|Publication number||US4241728 A|
|Application number||US 05/963,690|
|Publication date||Dec 30, 1980|
|Filing date||Nov 27, 1978|
|Priority date||Nov 27, 1978|
|Publication number||05963690, 963690, US 4241728 A, US 4241728A, US-A-4241728, US4241728 A, US4241728A|
|Original Assignee||Stuart Mirell|
|Export Citation||BiBTeX, EndNote, RefMan|
|Patent Citations (3), Non-Patent Citations (1), Referenced by (40), Classifications (10)|
|External Links: USPTO, USPTO Assignment, Espacenet|
This invention relates generally to systems for dispensing radioactive materials in liquid form, and, more particularly, to hypodermic devices for injecting radioactive materials into a patient, usually for diagnostic purposes.
Radiopharmaceuticals utilized for such purposes emit highly penetrating gamma rays. The flow and distribution of these injected radiopharmaceuticals within organs and blood vessels are imaged by electronic gamma cameras. Although the harmful effects of radiation from a single such procedure on a patient are minimal, the cumulative effects of radiation on personnel involved in the preparation and administration of radiopharmaceuticals poses a significant hazard, widely believed to be the principal occupational hazard in diagnostic nuclear medicine. The degree of exposure is sufficiently high that the federal government has authorized the setting of occupational radiation levels ten times higher than those set for the general population. Significantly, studies have shown that over ninety percent of this radiation exposure is received during the handling of syringes used in administering radiopharmaceuticals.
Syringe shields of various designs have been used to provide some degree of protection, but have not been universally accepted. A syringe shield is typically a thick tube, made of lead or tungsten, that surrounds the barrel of the syringe. A narrow leaded glass port in the shield is often included, to permit viewing of the syringe contents. Although the radiation protection benefits of syringe shields are well known, such devices are still not widely accepted for a number of practical reasons relating to the injection process. Most injections are given by venipuncture of a major surface vein in the arm, and the tactile sensation as the hypodermic needle "pops" into a blood vessel is the principal indicator of proper venipuncture. Verification of proper entry into the vein can be obtained if blood is withdrawn when the syringe plunger is pulled back slightly. However, a disproportionately high percentage of patients subjected to nuclear medicine studies have blood vessels that are exceedingly difficult to enter, either because of repeated punctures for conventional medical injections, or because of health-related vascular deterioration. For these patients, the injection process, which for most normal persons might take about fifteen seconds, can easily take as long as a minute.
The difficulty encountered in inserting a hypodermic needle for purposes of a nuclear study is compounded by problems inherent in the use of a shielded syringe. Unfortunately, the weight and bulk of a shielded syringe substantially detract from the tactile sensation needed for proper venipuncture. Moreover, the thick wall of the shield necessitates injection at a substantially steeper angle than would otherwise be appropriate and desirable, and the needle is, therefore, more likely to penetrate the far wall of the blood vessel. The use of a syringe shield also results in a higher incidence of extravasation, i.e., injection into tissue outside the blood vessel. In addition to these problems, the reduced manipulative ability inherent in the use of a syringe shield increases the time required for proper venipuncture, and thereby reduces, to some degree, the benefits derived from the shielding.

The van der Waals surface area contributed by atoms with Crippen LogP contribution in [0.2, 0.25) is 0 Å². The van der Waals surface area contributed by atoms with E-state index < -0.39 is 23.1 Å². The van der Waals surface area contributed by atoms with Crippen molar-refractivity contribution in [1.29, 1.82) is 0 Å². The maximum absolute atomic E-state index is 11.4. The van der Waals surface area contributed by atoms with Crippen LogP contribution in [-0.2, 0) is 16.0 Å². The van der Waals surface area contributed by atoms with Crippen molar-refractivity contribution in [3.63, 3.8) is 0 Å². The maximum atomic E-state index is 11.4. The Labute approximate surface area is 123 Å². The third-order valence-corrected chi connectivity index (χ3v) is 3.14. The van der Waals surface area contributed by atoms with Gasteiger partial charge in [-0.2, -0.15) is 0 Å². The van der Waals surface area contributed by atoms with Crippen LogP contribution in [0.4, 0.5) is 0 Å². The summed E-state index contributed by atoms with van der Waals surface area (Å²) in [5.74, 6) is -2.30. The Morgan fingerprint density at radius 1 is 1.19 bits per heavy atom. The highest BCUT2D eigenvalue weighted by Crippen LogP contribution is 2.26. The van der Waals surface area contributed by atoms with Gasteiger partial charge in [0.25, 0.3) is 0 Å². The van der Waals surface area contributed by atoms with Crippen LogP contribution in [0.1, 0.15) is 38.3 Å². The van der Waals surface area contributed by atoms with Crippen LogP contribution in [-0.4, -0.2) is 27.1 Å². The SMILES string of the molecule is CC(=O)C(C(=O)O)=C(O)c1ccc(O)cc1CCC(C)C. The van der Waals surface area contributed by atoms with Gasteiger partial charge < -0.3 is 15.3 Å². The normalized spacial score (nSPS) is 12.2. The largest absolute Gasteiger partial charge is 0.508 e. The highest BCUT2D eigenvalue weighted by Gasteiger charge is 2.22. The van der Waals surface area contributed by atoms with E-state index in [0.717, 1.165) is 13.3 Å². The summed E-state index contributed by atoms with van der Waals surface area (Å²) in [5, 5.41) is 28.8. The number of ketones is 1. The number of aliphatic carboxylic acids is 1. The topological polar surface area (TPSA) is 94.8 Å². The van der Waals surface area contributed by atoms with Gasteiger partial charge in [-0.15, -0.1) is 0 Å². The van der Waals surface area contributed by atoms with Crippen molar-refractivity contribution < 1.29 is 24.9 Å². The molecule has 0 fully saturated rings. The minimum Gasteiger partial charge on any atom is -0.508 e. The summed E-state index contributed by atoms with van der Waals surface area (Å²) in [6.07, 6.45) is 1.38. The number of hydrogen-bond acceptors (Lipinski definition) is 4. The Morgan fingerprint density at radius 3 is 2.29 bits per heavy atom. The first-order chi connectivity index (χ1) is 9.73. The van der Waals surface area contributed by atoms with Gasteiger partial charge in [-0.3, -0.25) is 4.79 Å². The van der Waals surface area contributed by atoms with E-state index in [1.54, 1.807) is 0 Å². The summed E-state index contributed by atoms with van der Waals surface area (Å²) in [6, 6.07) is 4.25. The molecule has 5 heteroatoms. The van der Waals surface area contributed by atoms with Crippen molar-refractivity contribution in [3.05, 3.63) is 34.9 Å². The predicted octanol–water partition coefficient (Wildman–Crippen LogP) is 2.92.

Another drawback relating to syringe shields is that they are effective only when used with radiopharmaceuticals emitting low-energy gamma rays. When radiopharmaceuticals emitting high-energy gamma rays are used, the radiation passes virtually unchecked through the shield, resulting in substantially more radiation exposure. A number of important radiopharmaceuticals currently in use emit radiation at these relatively high energy levels. Many imaging studies must be completed within minutes after injection, and even those studies that require the acquisition of subsequent images, to examine metabolic utilization of the injected material, rarely require images more than several hours after injection. Consequently, the high-energy, short-lived radiopharmaceuticals are ideal for most imaging applications. The use of short-lived isotopes has permitted the dose of the injected radiopharmaceutical to be drastically increased, thereby improving the image quality without increasing the total patient radiation exposure. However, the radiation exposure to personnel who handle the syringes on a continuing basis is proportionately increased. Many of the short-lived radiopharmaceuticals used are positron emitters that are so energetic that a conventional syringe shield is rendered almost totally ineffective.
Another important aspect of nuclear imaging relates to the precise manner in which a radiopharmaceutical is injected. In obtaining images of various organs, it is often critical to obtain information concerning the hemodynamic flow patterns in the organs during the first minute or so following the injection. This technique, known as nuclear angiography, can be employed only if the radiopharmaceutical is injected in a compact concentration, known as a bolus. Unfortunately, an intravenously injected fluid normally tends to diffuse substantially before reaching the imaged organ, thereby resulting in a pronounced loss of sharpness in the resulting nuclear angiogram. Sometimes tourniquets and pressure cuffs are used on the upper arm in an attempt to hold the radioisotope in a bolus until the syringe contents have been completely injected.
In another technique, pre- and post-injections of saline are used to surround the radioisotope as it travels through the blood vessels. The principal diffusion then occurs between the saline and the blood, leaving the centrally located radioisotope in a relatively tight bolus. The saline technique is not widely used, however, because it requires multiple syringes, and a valve to switch the needle from one syringe to another. Moreover, the procedure for injecting saline before and after the radiopharmaceutical is necessarily more awkward, and demands more skill than a conventional injection.